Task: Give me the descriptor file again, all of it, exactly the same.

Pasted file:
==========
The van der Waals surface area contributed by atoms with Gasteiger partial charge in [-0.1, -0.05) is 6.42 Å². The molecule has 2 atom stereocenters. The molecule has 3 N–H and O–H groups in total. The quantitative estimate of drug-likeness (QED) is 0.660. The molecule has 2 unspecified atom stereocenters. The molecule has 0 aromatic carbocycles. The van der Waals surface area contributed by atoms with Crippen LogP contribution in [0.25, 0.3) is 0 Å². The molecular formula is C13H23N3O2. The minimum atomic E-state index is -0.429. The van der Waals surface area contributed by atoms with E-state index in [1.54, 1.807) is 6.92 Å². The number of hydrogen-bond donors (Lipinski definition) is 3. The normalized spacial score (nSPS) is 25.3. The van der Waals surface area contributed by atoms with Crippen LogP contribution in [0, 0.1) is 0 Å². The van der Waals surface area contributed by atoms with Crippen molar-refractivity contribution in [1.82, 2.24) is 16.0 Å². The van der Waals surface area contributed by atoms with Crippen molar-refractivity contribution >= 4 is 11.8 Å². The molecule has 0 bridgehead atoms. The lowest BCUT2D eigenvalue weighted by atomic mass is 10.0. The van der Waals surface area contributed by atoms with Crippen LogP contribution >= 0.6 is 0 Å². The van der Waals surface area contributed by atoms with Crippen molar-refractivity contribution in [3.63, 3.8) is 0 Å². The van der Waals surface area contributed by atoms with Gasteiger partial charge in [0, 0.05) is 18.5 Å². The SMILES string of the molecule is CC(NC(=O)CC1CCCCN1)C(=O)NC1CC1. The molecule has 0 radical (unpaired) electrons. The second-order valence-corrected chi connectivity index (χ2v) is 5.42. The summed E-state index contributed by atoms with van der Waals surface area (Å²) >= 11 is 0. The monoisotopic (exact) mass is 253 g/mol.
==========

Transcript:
The van der Waals surface area contributed by atoms with Gasteiger partial charge in [-0.1, -0.05) is 6.42 Å². The molecule has 2 atom stereocenters. The molecule has 3 N–H and O–H groups in total. The quantitative estimate of drug-likeness (QED) is 0.660. The molecule has 2 unspecified atom stereocenters. The molecule has 0 aromatic carbocycles. The van der Waals surface area contributed by atoms with Crippen LogP contribution in [0.25, 0.3) is 0 Å². The molecular formula is C13H23N3O2. The minimum atomic E-state index is -0.429. The van der Waals surface area contributed by atoms with E-state index in [1.54, 1.807) is 6.92 Å². The number of hydrogen-bond donors (Lipinski definition) is 3. The normalized spacial score (nSPS) is 25.3. The van der Waals surface area contributed by atoms with Crippen LogP contribution in [0, 0.1) is 0 Å². The van der Waals surface area contributed by atoms with Crippen molar-refractivity contribution in [1.82, 2.24) is 16.0 Å². The van der Waals surface area contributed by atoms with Crippen molar-refractivity contribution >= 4 is 11.8 Å². The molecule has 0 bridgehead atoms. The lowest BCUT2D eigenvalue weighted by atomic mass is 10.0. The van der Waals surface area contributed by atoms with Crippen LogP contribution >= 0.6 is 0 Å². The van der Waals surface area contributed by atoms with Crippen molar-refractivity contribution in [3.63, 3.8) is 0 Å². The van der Waals surface area contributed by atoms with Gasteiger partial charge in [0, 0.05) is 18.5 Å². The SMILES string of the molecule is CC(NC(=O)CC1CCCCN1)C(=O)NC1CC1. The molecule has 0 radical (unpaired) electrons. The second-order valence-corrected chi connectivity index (χ2v) is 5.42. The summed E-state index contributed by atoms with van der Waals surface area (Å²) >= 11 is 0. The monoisotopic (exact) mass is 253 g/mol.